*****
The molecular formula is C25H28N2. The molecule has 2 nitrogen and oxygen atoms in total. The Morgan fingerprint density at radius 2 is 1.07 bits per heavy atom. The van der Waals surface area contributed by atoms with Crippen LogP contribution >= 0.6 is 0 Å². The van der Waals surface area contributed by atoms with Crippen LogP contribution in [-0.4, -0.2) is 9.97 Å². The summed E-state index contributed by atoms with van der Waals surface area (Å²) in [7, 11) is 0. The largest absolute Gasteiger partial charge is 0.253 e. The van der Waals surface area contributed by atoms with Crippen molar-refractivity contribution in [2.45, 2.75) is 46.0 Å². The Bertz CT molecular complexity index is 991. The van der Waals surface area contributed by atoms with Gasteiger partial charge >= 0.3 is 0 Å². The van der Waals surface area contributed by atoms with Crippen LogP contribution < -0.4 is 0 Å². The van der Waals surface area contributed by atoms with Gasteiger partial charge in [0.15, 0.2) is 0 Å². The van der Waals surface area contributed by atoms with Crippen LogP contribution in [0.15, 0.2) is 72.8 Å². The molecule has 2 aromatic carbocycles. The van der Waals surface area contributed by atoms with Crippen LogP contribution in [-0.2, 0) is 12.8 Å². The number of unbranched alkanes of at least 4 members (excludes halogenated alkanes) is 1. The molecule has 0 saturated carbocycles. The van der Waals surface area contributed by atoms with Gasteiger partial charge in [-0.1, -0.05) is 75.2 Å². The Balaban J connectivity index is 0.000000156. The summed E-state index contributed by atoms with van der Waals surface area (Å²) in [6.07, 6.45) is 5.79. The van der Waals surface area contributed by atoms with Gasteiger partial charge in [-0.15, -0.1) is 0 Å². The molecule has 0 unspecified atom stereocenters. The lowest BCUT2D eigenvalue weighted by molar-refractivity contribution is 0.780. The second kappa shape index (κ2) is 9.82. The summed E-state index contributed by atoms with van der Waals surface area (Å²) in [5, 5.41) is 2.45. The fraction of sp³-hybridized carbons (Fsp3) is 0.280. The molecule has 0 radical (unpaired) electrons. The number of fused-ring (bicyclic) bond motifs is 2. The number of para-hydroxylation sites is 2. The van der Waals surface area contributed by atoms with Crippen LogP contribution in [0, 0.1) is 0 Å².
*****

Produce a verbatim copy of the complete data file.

The molecular formula is C25H28N2. The molecule has 2 nitrogen and oxygen atoms in total. The Morgan fingerprint density at radius 2 is 1.07 bits per heavy atom. The van der Waals surface area contributed by atoms with Crippen LogP contribution >= 0.6 is 0 Å². The van der Waals surface area contributed by atoms with Crippen LogP contribution in [-0.4, -0.2) is 9.97 Å². The summed E-state index contributed by atoms with van der Waals surface area (Å²) in [7, 11) is 0. The largest absolute Gasteiger partial charge is 0.253 e. The van der Waals surface area contributed by atoms with Crippen molar-refractivity contribution in [2.45, 2.75) is 46.0 Å². The Bertz CT molecular complexity index is 991. The van der Waals surface area contributed by atoms with Gasteiger partial charge >= 0.3 is 0 Å². The van der Waals surface area contributed by atoms with Crippen LogP contribution < -0.4 is 0 Å². The van der Waals surface area contributed by atoms with Gasteiger partial charge in [0.15, 0.2) is 0 Å². The van der Waals surface area contributed by atoms with Crippen LogP contribution in [0.15, 0.2) is 72.8 Å². The molecule has 2 aromatic carbocycles. The van der Waals surface area contributed by atoms with Crippen LogP contribution in [-0.2, 0) is 12.8 Å². The number of unbranched alkanes of at least 4 members (excludes halogenated alkanes) is 1. The molecule has 0 saturated carbocycles. The van der Waals surface area contributed by atoms with Gasteiger partial charge in [-0.1, -0.05) is 75.2 Å². The Balaban J connectivity index is 0.000000156. The summed E-state index contributed by atoms with van der Waals surface area (Å²) in [6.07, 6.45) is 5.79. The van der Waals surface area contributed by atoms with Gasteiger partial charge in [-0.15, -0.1) is 0 Å². The molecule has 0 unspecified atom stereocenters. The lowest BCUT2D eigenvalue weighted by molar-refractivity contribution is 0.780. The second kappa shape index (κ2) is 9.82. The summed E-state index contributed by atoms with van der Waals surface area (Å²) in [5, 5.41) is 2.45. The fraction of sp³-hybridized carbons (Fsp3) is 0.280. The molecule has 0 radical (unpaired) electrons. The number of fused-ring (bicyclic) bond motifs is 2. The number of para-hydroxylation sites is 2. The van der Waals surface area contributed by atoms with Crippen LogP contribution in [0, 0.1) is 0 Å².